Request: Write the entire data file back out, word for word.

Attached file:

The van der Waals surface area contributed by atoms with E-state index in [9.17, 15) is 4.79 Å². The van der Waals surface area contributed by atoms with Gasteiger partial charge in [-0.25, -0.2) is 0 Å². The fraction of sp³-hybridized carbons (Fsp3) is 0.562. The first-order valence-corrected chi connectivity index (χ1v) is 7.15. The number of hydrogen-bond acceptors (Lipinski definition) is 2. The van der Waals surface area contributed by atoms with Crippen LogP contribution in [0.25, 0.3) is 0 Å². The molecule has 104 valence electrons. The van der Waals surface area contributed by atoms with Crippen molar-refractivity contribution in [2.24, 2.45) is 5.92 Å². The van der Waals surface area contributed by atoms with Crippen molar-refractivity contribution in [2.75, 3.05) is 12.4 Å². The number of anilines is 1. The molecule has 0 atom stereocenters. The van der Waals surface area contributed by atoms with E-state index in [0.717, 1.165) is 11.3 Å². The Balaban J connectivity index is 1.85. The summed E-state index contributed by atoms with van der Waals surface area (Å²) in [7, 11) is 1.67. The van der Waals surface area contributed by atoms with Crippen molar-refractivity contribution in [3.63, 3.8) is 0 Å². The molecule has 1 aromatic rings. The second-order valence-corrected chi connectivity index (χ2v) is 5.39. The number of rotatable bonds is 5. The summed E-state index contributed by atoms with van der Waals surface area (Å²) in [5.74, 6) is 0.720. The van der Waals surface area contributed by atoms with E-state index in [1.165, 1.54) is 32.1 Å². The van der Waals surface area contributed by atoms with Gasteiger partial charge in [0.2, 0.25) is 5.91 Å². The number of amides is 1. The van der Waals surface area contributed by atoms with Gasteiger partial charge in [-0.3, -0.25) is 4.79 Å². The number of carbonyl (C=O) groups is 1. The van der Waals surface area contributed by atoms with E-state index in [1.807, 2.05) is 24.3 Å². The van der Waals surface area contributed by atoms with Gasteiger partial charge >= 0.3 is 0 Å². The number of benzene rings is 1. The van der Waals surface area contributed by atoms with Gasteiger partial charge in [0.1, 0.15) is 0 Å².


The van der Waals surface area contributed by atoms with E-state index in [9.17, 15) is 4.79 Å². The van der Waals surface area contributed by atoms with Gasteiger partial charge in [-0.25, -0.2) is 0 Å². The fraction of sp³-hybridized carbons (Fsp3) is 0.562. The first-order valence-corrected chi connectivity index (χ1v) is 7.15. The number of hydrogen-bond acceptors (Lipinski definition) is 2. The van der Waals surface area contributed by atoms with Crippen LogP contribution in [0.25, 0.3) is 0 Å². The molecule has 104 valence electrons. The van der Waals surface area contributed by atoms with Crippen molar-refractivity contribution in [2.24, 2.45) is 5.92 Å². The van der Waals surface area contributed by atoms with Crippen molar-refractivity contribution in [2.75, 3.05) is 12.4 Å². The number of anilines is 1. The molecule has 0 atom stereocenters. The van der Waals surface area contributed by atoms with E-state index in [0.717, 1.165) is 11.3 Å². The Balaban J connectivity index is 1.85. The summed E-state index contributed by atoms with van der Waals surface area (Å²) in [7, 11) is 1.67. The van der Waals surface area contributed by atoms with Crippen molar-refractivity contribution in [3.63, 3.8) is 0 Å². The molecule has 1 aromatic rings. The second-order valence-corrected chi connectivity index (χ2v) is 5.39. The number of rotatable bonds is 5. The summed E-state index contributed by atoms with van der Waals surface area (Å²) in [5.74, 6) is 0.720. The van der Waals surface area contributed by atoms with E-state index in [1.165, 1.54) is 32.1 Å². The van der Waals surface area contributed by atoms with Gasteiger partial charge in [0.2, 0.25) is 5.91 Å². The number of amides is 1. The van der Waals surface area contributed by atoms with Gasteiger partial charge in [-0.3, -0.25) is 4.79 Å². The number of carbonyl (C=O) groups is 1. The van der Waals surface area contributed by atoms with E-state index in [1.807, 2.05) is 24.3 Å². The van der Waals surface area contributed by atoms with Gasteiger partial charge >= 0.3 is 0 Å². The number of benzene rings is 1. The van der Waals surface area contributed by atoms with Gasteiger partial charge in [0.1, 0.15) is 0 Å².